Movie-goers and celebrities alike will pack the typically quiet streets of Tribeca to attend screenings of both new and classic films – many of which are free and open to the public
Sponsors will be competing for the best activation; festival attendees will happily sample free foods and strut around with their new swag bags
Taxi drivers will be busy, to say the least
From free film screenings under the stars at the Festival’s Drive-In, to engaging conversations with some of today’s top directors, the 2012 Tribeca Film Festival has great events and perks for everyone.
Time Warner Cable will be a top-contender for most exciting activation at the Tribeca Drive-In. TWC’s philosophy, “Enjoy Better,” will be brought to life via a red carpet Hollywood experience where the customer is the star, inclusive of paparazzi, celebrities, and swag. TWC will also distribute exclusive gourmet snacks from celebrity chefs Aarón Sanchez, Roble Ali and David Burke.
One billion dollars later, Facebook is now the proud owner of the ever-popular Instagram. Facebook CEO Mark Zuckerberg and Instagram CEO Kevin Systrom have teamed up to bring everyone under one roof and make photo sharing an even better experience.
Instagram is a free photo sharing application that has managed to acquire a passionate and loyal fan base in less than three years. The app allows users to take photos, add frames and share via social networks. No doubt that combining the popularity of Instagram with everyone’s ongoing obsession with Facebook will be lethal.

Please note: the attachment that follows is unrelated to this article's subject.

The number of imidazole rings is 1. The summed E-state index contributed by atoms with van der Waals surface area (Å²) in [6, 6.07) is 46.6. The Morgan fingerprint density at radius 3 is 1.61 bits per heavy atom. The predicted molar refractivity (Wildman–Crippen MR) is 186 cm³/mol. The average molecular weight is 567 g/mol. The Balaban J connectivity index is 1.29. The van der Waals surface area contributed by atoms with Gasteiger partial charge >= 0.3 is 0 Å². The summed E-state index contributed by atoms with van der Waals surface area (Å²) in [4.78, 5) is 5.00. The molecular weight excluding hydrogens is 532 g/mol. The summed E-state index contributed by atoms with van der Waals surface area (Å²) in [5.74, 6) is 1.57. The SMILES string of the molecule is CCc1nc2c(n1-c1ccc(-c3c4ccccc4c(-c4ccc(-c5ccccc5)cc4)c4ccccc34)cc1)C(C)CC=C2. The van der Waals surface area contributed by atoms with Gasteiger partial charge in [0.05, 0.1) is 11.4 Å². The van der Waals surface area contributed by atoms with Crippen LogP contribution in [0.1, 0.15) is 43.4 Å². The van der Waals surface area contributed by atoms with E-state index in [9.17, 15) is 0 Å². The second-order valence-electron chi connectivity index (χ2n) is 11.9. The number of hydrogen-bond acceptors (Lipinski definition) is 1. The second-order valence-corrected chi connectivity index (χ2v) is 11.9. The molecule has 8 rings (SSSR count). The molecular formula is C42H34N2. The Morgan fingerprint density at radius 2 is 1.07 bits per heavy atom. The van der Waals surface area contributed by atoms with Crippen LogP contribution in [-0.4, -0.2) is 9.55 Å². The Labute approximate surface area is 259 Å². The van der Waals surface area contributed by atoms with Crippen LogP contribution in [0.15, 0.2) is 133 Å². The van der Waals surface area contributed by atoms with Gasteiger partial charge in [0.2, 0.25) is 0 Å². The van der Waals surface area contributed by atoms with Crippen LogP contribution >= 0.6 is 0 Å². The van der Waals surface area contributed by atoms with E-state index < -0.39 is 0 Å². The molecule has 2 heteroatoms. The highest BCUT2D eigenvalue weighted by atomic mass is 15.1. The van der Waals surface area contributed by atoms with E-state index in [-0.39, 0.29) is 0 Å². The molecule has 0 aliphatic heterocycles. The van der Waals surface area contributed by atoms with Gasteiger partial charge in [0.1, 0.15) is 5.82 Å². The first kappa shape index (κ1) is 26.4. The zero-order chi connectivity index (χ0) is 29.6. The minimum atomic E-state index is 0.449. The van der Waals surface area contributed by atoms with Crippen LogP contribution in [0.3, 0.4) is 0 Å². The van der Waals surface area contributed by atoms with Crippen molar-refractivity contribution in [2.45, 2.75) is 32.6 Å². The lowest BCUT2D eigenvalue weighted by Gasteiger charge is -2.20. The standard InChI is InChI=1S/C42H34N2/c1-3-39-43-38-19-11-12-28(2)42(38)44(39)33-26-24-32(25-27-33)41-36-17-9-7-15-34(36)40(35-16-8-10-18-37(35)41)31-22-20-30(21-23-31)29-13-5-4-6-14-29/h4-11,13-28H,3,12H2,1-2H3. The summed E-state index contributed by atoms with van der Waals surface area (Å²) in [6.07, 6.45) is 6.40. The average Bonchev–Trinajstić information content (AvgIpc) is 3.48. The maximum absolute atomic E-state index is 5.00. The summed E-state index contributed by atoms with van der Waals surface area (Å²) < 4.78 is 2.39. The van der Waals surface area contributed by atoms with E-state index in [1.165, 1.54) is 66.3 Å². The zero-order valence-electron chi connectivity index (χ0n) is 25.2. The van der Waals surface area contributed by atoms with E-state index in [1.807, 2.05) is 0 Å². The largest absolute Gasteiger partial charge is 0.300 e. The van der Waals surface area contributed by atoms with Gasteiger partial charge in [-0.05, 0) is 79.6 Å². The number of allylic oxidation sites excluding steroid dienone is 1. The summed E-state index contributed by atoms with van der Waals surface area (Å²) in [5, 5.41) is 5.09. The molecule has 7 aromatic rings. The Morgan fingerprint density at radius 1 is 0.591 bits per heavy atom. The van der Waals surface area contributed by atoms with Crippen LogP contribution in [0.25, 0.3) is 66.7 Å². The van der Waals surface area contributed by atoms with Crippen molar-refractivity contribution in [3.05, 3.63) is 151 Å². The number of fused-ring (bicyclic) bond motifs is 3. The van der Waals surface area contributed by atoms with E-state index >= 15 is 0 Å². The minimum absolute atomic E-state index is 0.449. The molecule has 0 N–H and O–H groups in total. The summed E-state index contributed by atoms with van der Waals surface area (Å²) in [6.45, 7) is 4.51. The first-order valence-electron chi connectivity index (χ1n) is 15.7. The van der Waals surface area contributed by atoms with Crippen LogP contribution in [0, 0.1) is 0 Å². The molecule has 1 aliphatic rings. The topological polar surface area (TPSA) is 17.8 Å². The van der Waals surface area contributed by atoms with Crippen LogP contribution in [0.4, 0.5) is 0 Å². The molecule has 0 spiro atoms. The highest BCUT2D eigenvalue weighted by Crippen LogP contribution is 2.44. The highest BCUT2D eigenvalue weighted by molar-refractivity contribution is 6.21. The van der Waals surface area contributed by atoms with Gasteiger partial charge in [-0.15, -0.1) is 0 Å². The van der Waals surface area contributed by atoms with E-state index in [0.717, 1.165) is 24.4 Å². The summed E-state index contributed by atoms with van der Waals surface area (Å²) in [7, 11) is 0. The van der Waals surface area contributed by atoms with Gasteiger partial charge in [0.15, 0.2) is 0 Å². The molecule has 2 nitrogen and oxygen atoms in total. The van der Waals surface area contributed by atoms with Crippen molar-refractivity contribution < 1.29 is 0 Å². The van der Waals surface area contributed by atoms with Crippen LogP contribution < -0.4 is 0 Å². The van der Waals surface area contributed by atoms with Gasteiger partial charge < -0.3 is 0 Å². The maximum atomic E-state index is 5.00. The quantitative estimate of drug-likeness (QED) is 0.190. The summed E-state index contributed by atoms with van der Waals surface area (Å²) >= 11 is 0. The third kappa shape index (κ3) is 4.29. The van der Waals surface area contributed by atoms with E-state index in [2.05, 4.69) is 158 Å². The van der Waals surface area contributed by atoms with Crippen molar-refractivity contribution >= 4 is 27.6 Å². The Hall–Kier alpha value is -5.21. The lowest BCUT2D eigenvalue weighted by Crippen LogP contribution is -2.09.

But back to the money. One billion dollars. We all know Facebook is extremely successful and profitable, but one billion dollars is not loose change when you’re talking about an app that doesn’t make any revenue. Looks like it’s reach and popularity were enough of a driving force for Zuckerberg to complete the deal. I think fans all over the world will be excited to see what new capabilities come out of this partnership in the months ahead.
Unilever Germany is testing the boundaries of Brand-Consumer communication with promotions for its new line of low-calorie food products, using the tagline: “F*** the Diet.”
Unilever supplied this translation for the German TV spot:
“You don’t want to count calories? Just let it be.